As the future will show, Saloua Raouda Choucair’s extensive exhibition at the Tate Modern will mark a highly significant point in Middle Eastern art history. Now well into her nineties, Choucair has been one of Lebanon’s hidden gems for far too long. The beauty and power in this show, is it finally gives Choucair the global attention she deserves! It is a significant show, not just for its fantastic content, but also because this exhibition is the first by a Middle Eastern artist at the Tate!
(c) J Fernandes, Tate Photography
(c) J Fernandes, Tate Photograph
I have by now been to the Choucair exhibition three times in just over a week. It is a show that keeps me coming back, keeps me wanting to dive further and further into the artist’s works. I was lucky enough to take part in a group tour led by the Tate’s International art curator, Jessica Morgan. Ms. Morgan explained how she first came across Choucair’s work at Agial Art Gallery in Beirut, and from there enquired further about the artist. After visiting her home in Beirut, Morgan found many of Choucair’s works all across her apartment. Morgan found it essential to provide an international platform for Choucair to be appreciated. Morgan wants to highlight Choucair’s position as a significant global artist.
Choucair, a pioneering abstract artist, was born in 1916. While Choucair is perhaps best known for her wonderful sculptures, she has worked with many mediums. Her inspirations are derived from Islamic art, geometry, and science.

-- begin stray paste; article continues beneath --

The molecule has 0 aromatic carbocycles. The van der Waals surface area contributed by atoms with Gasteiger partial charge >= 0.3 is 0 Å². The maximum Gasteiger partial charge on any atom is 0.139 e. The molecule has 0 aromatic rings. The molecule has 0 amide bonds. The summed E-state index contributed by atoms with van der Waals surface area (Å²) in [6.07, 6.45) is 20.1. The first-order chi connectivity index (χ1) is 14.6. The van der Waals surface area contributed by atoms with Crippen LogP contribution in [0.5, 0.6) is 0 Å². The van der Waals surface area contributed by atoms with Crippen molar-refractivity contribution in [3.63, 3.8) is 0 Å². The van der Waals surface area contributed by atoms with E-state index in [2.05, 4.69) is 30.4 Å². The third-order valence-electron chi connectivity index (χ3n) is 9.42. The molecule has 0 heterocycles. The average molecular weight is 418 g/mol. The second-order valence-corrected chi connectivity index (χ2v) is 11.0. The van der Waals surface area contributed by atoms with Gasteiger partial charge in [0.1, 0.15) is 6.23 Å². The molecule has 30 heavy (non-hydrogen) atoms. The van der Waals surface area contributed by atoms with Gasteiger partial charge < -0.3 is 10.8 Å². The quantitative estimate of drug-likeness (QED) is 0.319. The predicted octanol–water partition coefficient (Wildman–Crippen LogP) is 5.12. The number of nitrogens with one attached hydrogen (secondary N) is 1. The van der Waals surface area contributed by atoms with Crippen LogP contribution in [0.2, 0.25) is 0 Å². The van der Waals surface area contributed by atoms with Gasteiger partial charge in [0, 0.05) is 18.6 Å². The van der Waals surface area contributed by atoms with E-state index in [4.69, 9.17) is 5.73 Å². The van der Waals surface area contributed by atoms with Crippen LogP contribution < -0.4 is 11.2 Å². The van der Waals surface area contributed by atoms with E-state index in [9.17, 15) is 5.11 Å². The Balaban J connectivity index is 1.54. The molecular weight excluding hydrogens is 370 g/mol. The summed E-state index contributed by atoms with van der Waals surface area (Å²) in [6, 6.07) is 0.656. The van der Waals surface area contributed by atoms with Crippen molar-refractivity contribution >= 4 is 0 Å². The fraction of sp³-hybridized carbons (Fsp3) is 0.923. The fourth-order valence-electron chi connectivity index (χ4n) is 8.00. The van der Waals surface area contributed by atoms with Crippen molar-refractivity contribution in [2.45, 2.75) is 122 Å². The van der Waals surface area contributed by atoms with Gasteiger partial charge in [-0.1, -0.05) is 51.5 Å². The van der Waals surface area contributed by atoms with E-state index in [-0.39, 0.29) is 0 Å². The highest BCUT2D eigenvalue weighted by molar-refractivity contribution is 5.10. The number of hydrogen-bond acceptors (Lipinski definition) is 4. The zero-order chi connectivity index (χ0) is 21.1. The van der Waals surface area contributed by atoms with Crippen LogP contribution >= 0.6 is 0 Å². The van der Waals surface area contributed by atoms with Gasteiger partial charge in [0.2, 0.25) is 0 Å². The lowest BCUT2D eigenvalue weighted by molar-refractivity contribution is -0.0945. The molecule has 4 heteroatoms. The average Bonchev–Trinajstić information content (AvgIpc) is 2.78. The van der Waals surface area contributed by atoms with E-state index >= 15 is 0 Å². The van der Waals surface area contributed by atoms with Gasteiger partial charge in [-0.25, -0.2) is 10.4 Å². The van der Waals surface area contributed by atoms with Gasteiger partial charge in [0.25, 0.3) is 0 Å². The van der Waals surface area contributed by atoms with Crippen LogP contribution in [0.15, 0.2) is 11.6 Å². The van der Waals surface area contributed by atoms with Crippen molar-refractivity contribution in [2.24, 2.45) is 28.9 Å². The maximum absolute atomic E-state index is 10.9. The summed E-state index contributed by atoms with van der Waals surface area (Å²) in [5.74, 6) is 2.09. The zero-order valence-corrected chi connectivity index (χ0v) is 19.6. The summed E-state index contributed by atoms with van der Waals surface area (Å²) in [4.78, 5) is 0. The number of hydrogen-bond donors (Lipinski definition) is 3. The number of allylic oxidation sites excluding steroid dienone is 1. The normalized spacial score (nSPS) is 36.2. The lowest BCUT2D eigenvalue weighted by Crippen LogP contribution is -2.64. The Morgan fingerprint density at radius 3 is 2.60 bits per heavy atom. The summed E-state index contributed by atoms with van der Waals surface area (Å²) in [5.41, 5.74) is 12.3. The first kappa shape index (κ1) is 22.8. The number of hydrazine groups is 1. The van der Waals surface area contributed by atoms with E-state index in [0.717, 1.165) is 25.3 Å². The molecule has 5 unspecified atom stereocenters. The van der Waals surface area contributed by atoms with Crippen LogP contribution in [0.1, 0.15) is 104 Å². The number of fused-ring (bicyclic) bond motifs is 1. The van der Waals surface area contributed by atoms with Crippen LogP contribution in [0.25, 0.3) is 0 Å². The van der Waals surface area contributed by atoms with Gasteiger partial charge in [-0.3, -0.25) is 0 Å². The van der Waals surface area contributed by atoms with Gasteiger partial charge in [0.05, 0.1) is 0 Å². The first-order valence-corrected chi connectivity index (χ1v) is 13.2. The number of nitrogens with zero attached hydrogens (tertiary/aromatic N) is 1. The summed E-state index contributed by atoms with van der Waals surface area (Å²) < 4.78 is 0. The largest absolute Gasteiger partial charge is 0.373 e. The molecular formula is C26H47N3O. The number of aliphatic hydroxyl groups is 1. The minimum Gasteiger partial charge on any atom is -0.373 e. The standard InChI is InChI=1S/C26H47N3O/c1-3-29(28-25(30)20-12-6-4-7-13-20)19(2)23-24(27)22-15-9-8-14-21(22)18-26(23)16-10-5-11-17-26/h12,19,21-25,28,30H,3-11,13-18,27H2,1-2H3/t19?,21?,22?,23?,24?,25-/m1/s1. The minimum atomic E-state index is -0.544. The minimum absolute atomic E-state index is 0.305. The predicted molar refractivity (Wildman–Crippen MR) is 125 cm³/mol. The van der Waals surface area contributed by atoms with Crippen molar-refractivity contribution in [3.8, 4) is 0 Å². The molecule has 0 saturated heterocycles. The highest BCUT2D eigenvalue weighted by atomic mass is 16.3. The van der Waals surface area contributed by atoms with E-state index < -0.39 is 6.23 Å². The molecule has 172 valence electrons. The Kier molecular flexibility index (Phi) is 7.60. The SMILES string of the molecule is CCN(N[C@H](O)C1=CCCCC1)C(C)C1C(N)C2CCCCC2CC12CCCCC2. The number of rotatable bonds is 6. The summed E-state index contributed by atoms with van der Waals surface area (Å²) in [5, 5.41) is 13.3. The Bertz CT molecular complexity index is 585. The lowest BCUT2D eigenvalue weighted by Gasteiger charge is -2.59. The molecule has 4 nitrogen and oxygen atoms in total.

As mentioned on the Tate’s website:
“A rare female voice in the Beirut art scene from the 1940s onwards, Choucair’s work combines elements of western abstraction with Islamic aesthetics. It is characterised by an experimental approach to materials alongside an elegant use of modular forms, lines and curves drawn from the traditions of Islamic design.
The exhibition focuses on Choucair’s sculptures from the 1950s to the 1980s, created in wood, metal, stone and fibreglass, as well as extensive examples of her early abstract paintings and some key figurative works such as Self-Portrait 1943 and Paris-Beirut 1948. “
To put the significance of Choucair’s show into perspective, the other major exhibition taking place at the Tate at the same was the Lichtenstein show! One could buy a double ticket granting access to both!
photo credit: Abdullah Al Turki
This is a must see show for all those in London, and will be on until Oct. 20, 2013.
Check out this Video about the organization of the exhibition:
Check out this link for more information on the show:
Frieze NY 2013 was overall a great fair. It was held again in a large tent on Randall’s Island, a boat ride away from Eastern Manhattan. With over 180 exhibitors taking part this year, the fair is definitely one of the larger ones out there. Some of the best galleries from across the world lined up to join Frieze this year, which took place from May. 10-13.
The presence of Middle Eastern art at the fair was strengthened by the participation of Dubai’s Third Line and Beirut’s Sfeir Semler Gallery. Sfeir Semler Gallery had a great booth location close to the fair’s entrance. The booth included works by some of the gallery’s star artists including Akram Zaatari, Yto Barrada, and Khalil Rabah.
Sfeir Semler Booth
Khalil Rabah, ‘The Palestinian Museum of Natural History and Humankind,’ 2012, Oil on canvas, 200 x 100 cm:
Akram Zaatari, ‘Before they went to their military training. Studio Shehrazade, Saida 1970, 2006,’ Modern Silver Print:
The Third Line Gallery brought a beautiful selection of works, including a brilliant work by Pouran Jinchi, a great Moshiri, and a beautiful Monir Faramanfarmaian.
Slavs and Tatars:
L & M Arts’ Ahmed Al Soudani piece:
New York City’s Jack Shainman Gallery had 2 beautiful works by Hayv Kahraman: